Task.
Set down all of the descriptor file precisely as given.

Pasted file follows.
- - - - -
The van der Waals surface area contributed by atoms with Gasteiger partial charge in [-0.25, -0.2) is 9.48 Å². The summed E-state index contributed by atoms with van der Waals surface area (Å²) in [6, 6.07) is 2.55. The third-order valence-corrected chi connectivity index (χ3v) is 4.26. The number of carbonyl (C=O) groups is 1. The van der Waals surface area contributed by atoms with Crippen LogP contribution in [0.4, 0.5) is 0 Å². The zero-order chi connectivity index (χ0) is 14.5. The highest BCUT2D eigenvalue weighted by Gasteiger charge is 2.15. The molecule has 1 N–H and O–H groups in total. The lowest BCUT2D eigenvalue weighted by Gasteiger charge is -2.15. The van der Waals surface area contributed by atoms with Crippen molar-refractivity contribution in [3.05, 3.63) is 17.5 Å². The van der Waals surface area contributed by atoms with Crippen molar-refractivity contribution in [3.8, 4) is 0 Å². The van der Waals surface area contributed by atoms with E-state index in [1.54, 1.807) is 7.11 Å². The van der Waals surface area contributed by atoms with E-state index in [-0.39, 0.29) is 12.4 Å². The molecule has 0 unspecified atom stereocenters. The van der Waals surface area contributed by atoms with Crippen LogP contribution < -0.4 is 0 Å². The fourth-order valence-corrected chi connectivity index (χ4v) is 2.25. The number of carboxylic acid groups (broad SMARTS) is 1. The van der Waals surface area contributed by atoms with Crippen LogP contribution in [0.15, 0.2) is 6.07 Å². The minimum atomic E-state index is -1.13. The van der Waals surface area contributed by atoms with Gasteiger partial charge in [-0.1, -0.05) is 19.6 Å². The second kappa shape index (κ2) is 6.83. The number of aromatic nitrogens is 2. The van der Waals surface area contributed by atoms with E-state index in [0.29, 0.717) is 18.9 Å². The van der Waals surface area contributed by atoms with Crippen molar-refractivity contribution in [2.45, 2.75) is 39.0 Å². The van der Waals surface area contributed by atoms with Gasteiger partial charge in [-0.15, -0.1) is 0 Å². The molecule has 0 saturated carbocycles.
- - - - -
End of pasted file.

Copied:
The van der Waals surface area contributed by atoms with Gasteiger partial charge in [-0.25, -0.2) is 9.48 Å². The summed E-state index contributed by atoms with van der Waals surface area (Å²) in [6, 6.07) is 2.55. The third-order valence-corrected chi connectivity index (χ3v) is 4.26. The number of carbonyl (C=O) groups is 1. The van der Waals surface area contributed by atoms with Crippen LogP contribution in [0.4, 0.5) is 0 Å². The zero-order chi connectivity index (χ0) is 14.5. The highest BCUT2D eigenvalue weighted by Gasteiger charge is 2.15. The molecule has 1 N–H and O–H groups in total. The lowest BCUT2D eigenvalue weighted by Gasteiger charge is -2.15. The van der Waals surface area contributed by atoms with Crippen molar-refractivity contribution in [3.05, 3.63) is 17.5 Å². The van der Waals surface area contributed by atoms with Crippen molar-refractivity contribution in [3.8, 4) is 0 Å². The van der Waals surface area contributed by atoms with E-state index in [1.54, 1.807) is 7.11 Å². The van der Waals surface area contributed by atoms with E-state index in [-0.39, 0.29) is 12.4 Å². The molecule has 0 unspecified atom stereocenters. The van der Waals surface area contributed by atoms with Crippen LogP contribution < -0.4 is 0 Å². The fourth-order valence-corrected chi connectivity index (χ4v) is 2.25. The number of carboxylic acid groups (broad SMARTS) is 1. The van der Waals surface area contributed by atoms with Crippen LogP contribution in [0.15, 0.2) is 6.07 Å². The minimum atomic E-state index is -1.13. The van der Waals surface area contributed by atoms with Gasteiger partial charge in [-0.1, -0.05) is 19.6 Å². The second kappa shape index (κ2) is 6.83. The number of aromatic nitrogens is 2. The van der Waals surface area contributed by atoms with E-state index in [0.29, 0.717) is 18.9 Å². The van der Waals surface area contributed by atoms with Crippen molar-refractivity contribution in [2.45, 2.75) is 39.0 Å². The van der Waals surface area contributed by atoms with Gasteiger partial charge in [-0.15, -0.1) is 0 Å². The molecule has 0 saturated carbocycles.